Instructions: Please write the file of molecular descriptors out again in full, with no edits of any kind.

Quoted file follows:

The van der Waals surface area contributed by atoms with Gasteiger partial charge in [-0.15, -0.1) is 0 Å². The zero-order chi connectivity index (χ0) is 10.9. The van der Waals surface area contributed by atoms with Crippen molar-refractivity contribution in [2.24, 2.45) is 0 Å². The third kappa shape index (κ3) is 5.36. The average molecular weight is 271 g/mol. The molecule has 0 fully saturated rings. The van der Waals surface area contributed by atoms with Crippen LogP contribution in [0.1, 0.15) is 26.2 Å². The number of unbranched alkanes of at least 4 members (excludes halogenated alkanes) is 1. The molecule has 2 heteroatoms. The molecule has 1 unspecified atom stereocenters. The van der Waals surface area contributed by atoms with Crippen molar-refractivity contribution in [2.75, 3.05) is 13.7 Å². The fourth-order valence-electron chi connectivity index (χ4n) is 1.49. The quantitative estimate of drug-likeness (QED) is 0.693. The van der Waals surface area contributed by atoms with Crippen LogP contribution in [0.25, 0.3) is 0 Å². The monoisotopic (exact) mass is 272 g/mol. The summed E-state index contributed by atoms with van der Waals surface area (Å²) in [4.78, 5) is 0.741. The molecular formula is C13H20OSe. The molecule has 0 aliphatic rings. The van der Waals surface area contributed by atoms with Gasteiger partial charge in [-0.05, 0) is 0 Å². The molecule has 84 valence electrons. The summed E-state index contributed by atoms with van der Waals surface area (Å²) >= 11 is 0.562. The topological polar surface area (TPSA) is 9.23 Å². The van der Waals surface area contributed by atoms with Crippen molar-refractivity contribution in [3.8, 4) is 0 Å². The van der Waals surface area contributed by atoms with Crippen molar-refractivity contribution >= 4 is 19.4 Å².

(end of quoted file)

The van der Waals surface area contributed by atoms with Gasteiger partial charge in [-0.15, -0.1) is 0 Å². The zero-order chi connectivity index (χ0) is 10.9. The van der Waals surface area contributed by atoms with Crippen molar-refractivity contribution in [2.24, 2.45) is 0 Å². The third kappa shape index (κ3) is 5.36. The average molecular weight is 271 g/mol. The molecule has 0 fully saturated rings. The van der Waals surface area contributed by atoms with Crippen LogP contribution in [0.1, 0.15) is 26.2 Å². The number of unbranched alkanes of at least 4 members (excludes halogenated alkanes) is 1. The molecule has 2 heteroatoms. The molecule has 1 unspecified atom stereocenters. The van der Waals surface area contributed by atoms with Crippen molar-refractivity contribution in [2.75, 3.05) is 13.7 Å². The fourth-order valence-electron chi connectivity index (χ4n) is 1.49. The quantitative estimate of drug-likeness (QED) is 0.693. The van der Waals surface area contributed by atoms with Crippen LogP contribution in [0.25, 0.3) is 0 Å². The monoisotopic (exact) mass is 272 g/mol. The summed E-state index contributed by atoms with van der Waals surface area (Å²) in [4.78, 5) is 0.741. The molecular formula is C13H20OSe. The molecule has 0 aliphatic rings. The van der Waals surface area contributed by atoms with Gasteiger partial charge in [-0.05, 0) is 0 Å². The molecule has 84 valence electrons. The summed E-state index contributed by atoms with van der Waals surface area (Å²) >= 11 is 0.562. The topological polar surface area (TPSA) is 9.23 Å². The van der Waals surface area contributed by atoms with Crippen molar-refractivity contribution in [3.8, 4) is 0 Å². The van der Waals surface area contributed by atoms with Crippen molar-refractivity contribution >= 4 is 19.4 Å².